Digital Sovereignty

In the 1990s, it became quite common to hear arguments about the ‘decline of the state’, and the accompanying loss (or diffusion) of sovereignty. Evidence for such arguments included the end of the Cold War, globalization, the growth of corporate power, and the internet. Today, many people still see the internet as an ungoverned, lawless place that no government can control, but academics have been arguing against this notion long before the Snowden disclosures. Today, the idea that the internet is immune to state sovereignty is presented as a ‘cyber-utopian’ fantasy that can be dispelled with countless examples of government power from around the world.

In Canada, IXmaps was born of pre-Snowden revelations of mass internet surveillance by the NSA on US soil. It has long been clear that the NSA has secretly exercised sovereignty over internet traffic which passes through the US, but might originate or terminate elsewhere (including Canada). One response has been to call for Canada’s federal government to promote “national network sovereignty”, which would “repatriate” the data of Canadians by keeping it within the nation’s borders. The Snowden disclosures have certainly strengthened desires to keep data contained by territory, but the idea of a sovereign Canadian network seems about as likely as a national broadband utility or Canada leaving the Five Eyes.

The Chinese state, which provided some of the earliest examples of just how sovereignty could be exercised over the internet through its “Great Firewall”, is now strengthening calls for “cyber sovereignty”. By this, President Xi Jinping means the “right” of each nation to govern its own patch of the internet, free from interference by other states.

Meanwhile, in the US and UK (and to a lesser extent, Canada), governments, police, and security services have complained about their inability to access communications — because of encryption. While the word ‘sovereignty’ is rarely used, the argument is that law and order in today’s society extends only as far as the state’s ability to access data. If a court orders that data should be accessible to police, but encryption makes this technically impossible, then the law becomes powerless in the digital age. Just as state sovereignty has traditionally meant a domestic monopoly over violence, sovereignty today has been equated with a monopoly over secrets. Only the state has the ultimate right to secrecy. The rest of us can maintain secrets, but only if government has a means to demand access.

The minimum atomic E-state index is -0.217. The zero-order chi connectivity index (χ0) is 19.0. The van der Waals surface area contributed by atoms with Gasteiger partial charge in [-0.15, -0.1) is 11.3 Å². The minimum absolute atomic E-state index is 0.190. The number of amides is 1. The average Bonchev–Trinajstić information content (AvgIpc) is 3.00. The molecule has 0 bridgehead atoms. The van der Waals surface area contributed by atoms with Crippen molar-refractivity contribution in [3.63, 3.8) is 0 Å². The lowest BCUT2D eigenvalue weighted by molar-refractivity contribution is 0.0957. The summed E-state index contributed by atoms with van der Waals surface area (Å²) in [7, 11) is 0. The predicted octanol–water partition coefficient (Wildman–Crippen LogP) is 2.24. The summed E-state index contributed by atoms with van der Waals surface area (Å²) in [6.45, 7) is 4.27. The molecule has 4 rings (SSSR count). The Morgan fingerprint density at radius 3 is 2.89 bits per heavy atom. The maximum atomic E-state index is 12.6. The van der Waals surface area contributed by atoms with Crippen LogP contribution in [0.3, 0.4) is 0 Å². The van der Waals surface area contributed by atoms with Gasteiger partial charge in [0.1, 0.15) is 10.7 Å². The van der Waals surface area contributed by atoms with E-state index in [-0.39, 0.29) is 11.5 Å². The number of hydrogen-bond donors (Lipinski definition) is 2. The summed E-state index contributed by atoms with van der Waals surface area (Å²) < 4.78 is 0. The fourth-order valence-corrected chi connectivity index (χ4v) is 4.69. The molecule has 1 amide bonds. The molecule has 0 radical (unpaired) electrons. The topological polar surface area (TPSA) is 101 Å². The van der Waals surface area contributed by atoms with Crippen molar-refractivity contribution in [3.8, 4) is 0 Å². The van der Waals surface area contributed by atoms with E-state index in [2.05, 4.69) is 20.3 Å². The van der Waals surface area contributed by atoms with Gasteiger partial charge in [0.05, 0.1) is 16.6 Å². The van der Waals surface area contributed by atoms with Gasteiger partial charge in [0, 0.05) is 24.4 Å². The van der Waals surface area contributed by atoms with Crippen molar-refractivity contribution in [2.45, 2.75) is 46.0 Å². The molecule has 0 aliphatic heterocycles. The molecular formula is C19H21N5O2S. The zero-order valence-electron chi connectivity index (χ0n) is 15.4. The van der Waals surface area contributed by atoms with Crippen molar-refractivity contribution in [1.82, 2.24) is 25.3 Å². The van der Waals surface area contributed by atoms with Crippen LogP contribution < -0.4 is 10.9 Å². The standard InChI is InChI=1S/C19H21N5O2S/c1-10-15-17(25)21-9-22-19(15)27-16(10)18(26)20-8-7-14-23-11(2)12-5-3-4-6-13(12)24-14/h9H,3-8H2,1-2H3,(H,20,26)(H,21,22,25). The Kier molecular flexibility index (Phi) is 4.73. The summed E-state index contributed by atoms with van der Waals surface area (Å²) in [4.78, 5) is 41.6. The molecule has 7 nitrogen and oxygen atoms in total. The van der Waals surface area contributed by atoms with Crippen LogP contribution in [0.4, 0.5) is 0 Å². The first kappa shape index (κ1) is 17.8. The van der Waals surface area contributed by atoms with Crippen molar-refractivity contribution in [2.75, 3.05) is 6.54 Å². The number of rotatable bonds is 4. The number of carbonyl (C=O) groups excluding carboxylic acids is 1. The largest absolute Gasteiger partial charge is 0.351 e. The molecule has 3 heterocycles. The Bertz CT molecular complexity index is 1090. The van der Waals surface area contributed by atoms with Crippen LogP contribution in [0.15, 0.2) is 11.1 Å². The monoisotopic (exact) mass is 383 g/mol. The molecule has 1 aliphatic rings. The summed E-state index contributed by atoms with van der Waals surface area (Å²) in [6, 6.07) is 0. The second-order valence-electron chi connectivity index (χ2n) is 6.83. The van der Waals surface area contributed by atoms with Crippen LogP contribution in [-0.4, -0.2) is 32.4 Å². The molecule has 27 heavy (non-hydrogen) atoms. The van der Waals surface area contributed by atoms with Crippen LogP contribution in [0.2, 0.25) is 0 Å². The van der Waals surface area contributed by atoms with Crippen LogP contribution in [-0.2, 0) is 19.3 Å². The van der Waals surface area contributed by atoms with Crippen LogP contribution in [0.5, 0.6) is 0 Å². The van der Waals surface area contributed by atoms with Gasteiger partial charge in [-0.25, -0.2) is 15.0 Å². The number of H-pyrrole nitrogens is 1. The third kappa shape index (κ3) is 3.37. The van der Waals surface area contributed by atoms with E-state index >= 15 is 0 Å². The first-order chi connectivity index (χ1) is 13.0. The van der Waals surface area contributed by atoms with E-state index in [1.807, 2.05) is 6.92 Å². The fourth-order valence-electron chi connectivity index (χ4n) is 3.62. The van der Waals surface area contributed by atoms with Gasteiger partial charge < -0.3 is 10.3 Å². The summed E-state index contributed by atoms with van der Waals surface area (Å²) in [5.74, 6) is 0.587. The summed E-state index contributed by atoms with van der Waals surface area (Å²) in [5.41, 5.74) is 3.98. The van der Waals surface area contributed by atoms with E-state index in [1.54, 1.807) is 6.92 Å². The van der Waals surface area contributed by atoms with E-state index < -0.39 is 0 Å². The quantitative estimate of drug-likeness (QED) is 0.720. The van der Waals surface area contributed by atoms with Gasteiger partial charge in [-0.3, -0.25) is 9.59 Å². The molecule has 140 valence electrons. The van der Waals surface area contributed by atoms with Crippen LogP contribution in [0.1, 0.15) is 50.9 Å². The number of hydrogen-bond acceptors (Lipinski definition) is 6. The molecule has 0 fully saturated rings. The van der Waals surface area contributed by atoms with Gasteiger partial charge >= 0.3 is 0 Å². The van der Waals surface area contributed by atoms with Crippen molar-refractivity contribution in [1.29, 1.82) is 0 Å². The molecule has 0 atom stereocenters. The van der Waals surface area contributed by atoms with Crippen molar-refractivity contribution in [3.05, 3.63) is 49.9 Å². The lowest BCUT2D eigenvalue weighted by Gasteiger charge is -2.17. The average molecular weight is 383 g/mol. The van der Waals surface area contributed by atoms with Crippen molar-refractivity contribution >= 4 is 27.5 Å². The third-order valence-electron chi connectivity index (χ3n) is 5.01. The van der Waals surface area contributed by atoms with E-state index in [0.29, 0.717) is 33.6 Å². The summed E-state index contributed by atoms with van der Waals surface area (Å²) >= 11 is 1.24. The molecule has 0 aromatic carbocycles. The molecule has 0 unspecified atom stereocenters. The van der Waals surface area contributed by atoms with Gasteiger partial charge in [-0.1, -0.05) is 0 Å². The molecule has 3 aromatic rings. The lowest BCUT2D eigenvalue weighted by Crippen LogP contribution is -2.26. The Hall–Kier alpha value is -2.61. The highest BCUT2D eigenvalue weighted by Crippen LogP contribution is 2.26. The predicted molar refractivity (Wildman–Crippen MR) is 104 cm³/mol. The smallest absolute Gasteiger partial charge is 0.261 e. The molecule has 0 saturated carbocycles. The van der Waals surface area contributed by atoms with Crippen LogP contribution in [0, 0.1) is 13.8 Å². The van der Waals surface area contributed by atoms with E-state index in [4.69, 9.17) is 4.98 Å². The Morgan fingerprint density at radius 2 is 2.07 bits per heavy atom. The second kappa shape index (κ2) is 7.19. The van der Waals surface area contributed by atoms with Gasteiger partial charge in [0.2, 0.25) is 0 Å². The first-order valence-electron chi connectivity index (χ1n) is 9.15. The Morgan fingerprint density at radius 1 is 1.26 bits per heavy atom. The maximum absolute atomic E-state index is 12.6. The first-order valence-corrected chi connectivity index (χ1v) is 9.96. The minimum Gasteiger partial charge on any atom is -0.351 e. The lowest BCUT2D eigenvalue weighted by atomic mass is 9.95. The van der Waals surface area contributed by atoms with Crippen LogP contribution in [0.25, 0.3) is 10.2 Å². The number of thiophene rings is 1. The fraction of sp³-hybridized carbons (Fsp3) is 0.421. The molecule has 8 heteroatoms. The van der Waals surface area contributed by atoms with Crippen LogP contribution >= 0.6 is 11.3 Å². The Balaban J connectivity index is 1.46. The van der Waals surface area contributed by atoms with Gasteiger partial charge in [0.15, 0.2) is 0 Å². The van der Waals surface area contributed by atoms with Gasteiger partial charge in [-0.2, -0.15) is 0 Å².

Companies like Apple and Google, (whom some have called “internet sovereigns”) have pushed back, and in the US and UK their arguments have either been quite persuasive, or government arguments for backdoor access have not been persuasive enough. The limits of state sovereignty against encryption, originally tested by the controversy over the Clipper Chip in the 1990s, have largely held firm. While according to Mitchell Dean, the liberal order presupposes state sovereignty (and not the sovereign rights of service providers), sovereignty remains “an aspiration, a more or less accomplished fact” (p. 140). In regards to the internet and encryption, state sovereignty has been accomplished to a much more limited degree than many governments would like. But this has less to do with the incompatibility of state sovereignty and the internet, than with the fact that sovereignty is “an always open question, a matter of historical, political, linguistic and symbolic construction and contestation” (p. 141).

The current period seems to be a critical time for such contests, and as with the Clipper Chip, the outcome won’t be determined by the question of whether state sovereignty is fundamentally compatible or incompatible with a given technology.